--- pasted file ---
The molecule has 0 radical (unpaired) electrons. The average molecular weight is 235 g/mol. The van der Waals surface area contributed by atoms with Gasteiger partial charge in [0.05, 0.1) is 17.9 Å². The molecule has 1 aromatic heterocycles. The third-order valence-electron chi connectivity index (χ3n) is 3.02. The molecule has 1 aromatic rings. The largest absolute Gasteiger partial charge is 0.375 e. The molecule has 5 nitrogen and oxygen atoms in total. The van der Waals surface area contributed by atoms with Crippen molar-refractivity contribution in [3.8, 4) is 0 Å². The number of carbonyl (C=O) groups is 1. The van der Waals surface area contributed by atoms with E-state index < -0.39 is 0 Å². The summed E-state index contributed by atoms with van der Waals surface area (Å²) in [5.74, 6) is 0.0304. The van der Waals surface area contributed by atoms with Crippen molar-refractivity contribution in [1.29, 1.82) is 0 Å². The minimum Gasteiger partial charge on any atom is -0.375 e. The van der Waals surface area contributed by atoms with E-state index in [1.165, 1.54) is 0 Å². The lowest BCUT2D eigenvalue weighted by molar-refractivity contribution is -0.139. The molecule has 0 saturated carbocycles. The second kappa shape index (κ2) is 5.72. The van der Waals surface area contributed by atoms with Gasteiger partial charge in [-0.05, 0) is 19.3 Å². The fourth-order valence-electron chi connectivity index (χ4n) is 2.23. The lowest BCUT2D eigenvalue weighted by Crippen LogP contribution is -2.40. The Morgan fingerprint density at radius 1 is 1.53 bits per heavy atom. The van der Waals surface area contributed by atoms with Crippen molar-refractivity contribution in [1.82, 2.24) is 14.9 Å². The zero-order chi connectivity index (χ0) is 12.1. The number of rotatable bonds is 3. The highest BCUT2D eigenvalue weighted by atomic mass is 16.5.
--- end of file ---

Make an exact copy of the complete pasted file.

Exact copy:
The molecule has 0 radical (unpaired) electrons. The average molecular weight is 235 g/mol. The van der Waals surface area contributed by atoms with Gasteiger partial charge in [0.05, 0.1) is 17.9 Å². The molecule has 1 aromatic heterocycles. The third-order valence-electron chi connectivity index (χ3n) is 3.02. The molecule has 1 aromatic rings. The largest absolute Gasteiger partial charge is 0.375 e. The molecule has 5 nitrogen and oxygen atoms in total. The van der Waals surface area contributed by atoms with Crippen molar-refractivity contribution in [3.8, 4) is 0 Å². The number of carbonyl (C=O) groups is 1. The van der Waals surface area contributed by atoms with E-state index < -0.39 is 0 Å². The summed E-state index contributed by atoms with van der Waals surface area (Å²) in [5.74, 6) is 0.0304. The van der Waals surface area contributed by atoms with Crippen molar-refractivity contribution in [1.29, 1.82) is 0 Å². The minimum Gasteiger partial charge on any atom is -0.375 e. The van der Waals surface area contributed by atoms with E-state index in [1.165, 1.54) is 0 Å². The lowest BCUT2D eigenvalue weighted by molar-refractivity contribution is -0.139. The molecule has 0 saturated carbocycles. The second kappa shape index (κ2) is 5.72. The van der Waals surface area contributed by atoms with Gasteiger partial charge in [-0.05, 0) is 19.3 Å². The fourth-order valence-electron chi connectivity index (χ4n) is 2.23. The lowest BCUT2D eigenvalue weighted by Crippen LogP contribution is -2.40. The Morgan fingerprint density at radius 1 is 1.53 bits per heavy atom. The van der Waals surface area contributed by atoms with Crippen molar-refractivity contribution in [1.82, 2.24) is 14.9 Å². The zero-order chi connectivity index (χ0) is 12.1. The number of rotatable bonds is 3. The highest BCUT2D eigenvalue weighted by atomic mass is 16.5.